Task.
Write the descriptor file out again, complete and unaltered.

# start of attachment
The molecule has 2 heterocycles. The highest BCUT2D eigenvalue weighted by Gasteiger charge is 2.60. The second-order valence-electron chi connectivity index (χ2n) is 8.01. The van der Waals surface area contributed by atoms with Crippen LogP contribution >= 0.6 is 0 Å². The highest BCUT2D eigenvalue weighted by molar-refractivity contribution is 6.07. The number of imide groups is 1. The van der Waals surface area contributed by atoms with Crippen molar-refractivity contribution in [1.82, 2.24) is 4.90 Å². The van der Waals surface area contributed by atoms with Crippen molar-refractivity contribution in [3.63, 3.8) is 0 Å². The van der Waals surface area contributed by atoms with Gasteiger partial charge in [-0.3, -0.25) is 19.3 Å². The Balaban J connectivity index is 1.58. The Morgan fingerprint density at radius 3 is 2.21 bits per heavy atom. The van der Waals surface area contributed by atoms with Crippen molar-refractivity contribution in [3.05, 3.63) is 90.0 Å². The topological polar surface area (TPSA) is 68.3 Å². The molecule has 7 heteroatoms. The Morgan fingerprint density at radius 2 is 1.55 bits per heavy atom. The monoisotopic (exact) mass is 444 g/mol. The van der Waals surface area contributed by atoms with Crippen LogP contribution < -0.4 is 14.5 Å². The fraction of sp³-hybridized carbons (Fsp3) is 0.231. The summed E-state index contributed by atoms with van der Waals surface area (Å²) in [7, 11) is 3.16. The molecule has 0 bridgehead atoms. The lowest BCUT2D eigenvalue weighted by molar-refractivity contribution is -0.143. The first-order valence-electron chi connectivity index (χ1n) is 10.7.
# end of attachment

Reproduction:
The molecule has 2 heterocycles. The highest BCUT2D eigenvalue weighted by Gasteiger charge is 2.60. The second-order valence-electron chi connectivity index (χ2n) is 8.01. The van der Waals surface area contributed by atoms with Crippen LogP contribution >= 0.6 is 0 Å². The highest BCUT2D eigenvalue weighted by molar-refractivity contribution is 6.07. The number of imide groups is 1. The van der Waals surface area contributed by atoms with Crippen molar-refractivity contribution in [1.82, 2.24) is 4.90 Å². The van der Waals surface area contributed by atoms with Crippen molar-refractivity contribution in [3.63, 3.8) is 0 Å². The van der Waals surface area contributed by atoms with Gasteiger partial charge in [-0.3, -0.25) is 19.3 Å². The Balaban J connectivity index is 1.58. The Morgan fingerprint density at radius 3 is 2.21 bits per heavy atom. The van der Waals surface area contributed by atoms with Crippen molar-refractivity contribution in [3.05, 3.63) is 90.0 Å². The topological polar surface area (TPSA) is 68.3 Å². The molecule has 7 heteroatoms. The Morgan fingerprint density at radius 2 is 1.55 bits per heavy atom. The monoisotopic (exact) mass is 444 g/mol. The van der Waals surface area contributed by atoms with Crippen LogP contribution < -0.4 is 14.5 Å². The fraction of sp³-hybridized carbons (Fsp3) is 0.231. The summed E-state index contributed by atoms with van der Waals surface area (Å²) in [7, 11) is 3.16. The molecule has 0 bridgehead atoms. The lowest BCUT2D eigenvalue weighted by molar-refractivity contribution is -0.143. The first-order valence-electron chi connectivity index (χ1n) is 10.7.